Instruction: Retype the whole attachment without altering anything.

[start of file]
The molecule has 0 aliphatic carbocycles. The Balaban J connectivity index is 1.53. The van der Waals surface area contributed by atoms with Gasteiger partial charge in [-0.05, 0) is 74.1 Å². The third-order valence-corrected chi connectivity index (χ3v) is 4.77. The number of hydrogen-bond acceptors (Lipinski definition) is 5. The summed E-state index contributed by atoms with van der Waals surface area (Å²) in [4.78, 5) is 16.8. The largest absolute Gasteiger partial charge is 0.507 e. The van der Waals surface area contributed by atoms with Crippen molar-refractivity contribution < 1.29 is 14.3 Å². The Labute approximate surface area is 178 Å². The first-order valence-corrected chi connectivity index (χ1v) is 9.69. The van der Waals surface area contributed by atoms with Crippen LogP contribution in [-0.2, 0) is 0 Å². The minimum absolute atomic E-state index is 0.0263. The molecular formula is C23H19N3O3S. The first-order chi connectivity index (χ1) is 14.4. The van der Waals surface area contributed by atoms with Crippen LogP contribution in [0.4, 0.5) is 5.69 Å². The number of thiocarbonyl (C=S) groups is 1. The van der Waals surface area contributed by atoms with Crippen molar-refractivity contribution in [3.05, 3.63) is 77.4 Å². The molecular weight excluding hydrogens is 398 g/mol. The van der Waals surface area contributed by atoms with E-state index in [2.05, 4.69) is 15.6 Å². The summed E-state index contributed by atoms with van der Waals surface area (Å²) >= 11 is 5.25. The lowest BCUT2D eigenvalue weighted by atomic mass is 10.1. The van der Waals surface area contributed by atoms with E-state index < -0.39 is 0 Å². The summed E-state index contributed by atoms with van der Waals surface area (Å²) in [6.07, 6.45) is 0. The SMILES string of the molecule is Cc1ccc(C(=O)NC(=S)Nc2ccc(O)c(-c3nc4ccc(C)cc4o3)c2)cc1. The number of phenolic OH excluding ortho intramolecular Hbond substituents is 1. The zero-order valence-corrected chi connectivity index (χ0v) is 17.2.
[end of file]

The molecule has 0 aliphatic carbocycles. The Balaban J connectivity index is 1.53. The van der Waals surface area contributed by atoms with Gasteiger partial charge in [-0.05, 0) is 74.1 Å². The third-order valence-corrected chi connectivity index (χ3v) is 4.77. The number of hydrogen-bond acceptors (Lipinski definition) is 5. The summed E-state index contributed by atoms with van der Waals surface area (Å²) in [4.78, 5) is 16.8. The largest absolute Gasteiger partial charge is 0.507 e. The van der Waals surface area contributed by atoms with Crippen molar-refractivity contribution < 1.29 is 14.3 Å². The Labute approximate surface area is 178 Å². The first-order valence-corrected chi connectivity index (χ1v) is 9.69. The van der Waals surface area contributed by atoms with Crippen LogP contribution in [-0.2, 0) is 0 Å². The minimum absolute atomic E-state index is 0.0263. The molecular formula is C23H19N3O3S. The first-order chi connectivity index (χ1) is 14.4. The van der Waals surface area contributed by atoms with Crippen LogP contribution in [0.4, 0.5) is 5.69 Å². The number of thiocarbonyl (C=S) groups is 1. The van der Waals surface area contributed by atoms with Crippen molar-refractivity contribution in [3.05, 3.63) is 77.4 Å². The molecular weight excluding hydrogens is 398 g/mol. The van der Waals surface area contributed by atoms with E-state index in [2.05, 4.69) is 15.6 Å². The summed E-state index contributed by atoms with van der Waals surface area (Å²) >= 11 is 5.25. The lowest BCUT2D eigenvalue weighted by atomic mass is 10.1. The van der Waals surface area contributed by atoms with E-state index < -0.39 is 0 Å². The summed E-state index contributed by atoms with van der Waals surface area (Å²) in [6.07, 6.45) is 0. The SMILES string of the molecule is Cc1ccc(C(=O)NC(=S)Nc2ccc(O)c(-c3nc4ccc(C)cc4o3)c2)cc1. The number of phenolic OH excluding ortho intramolecular Hbond substituents is 1. The zero-order valence-corrected chi connectivity index (χ0v) is 17.2.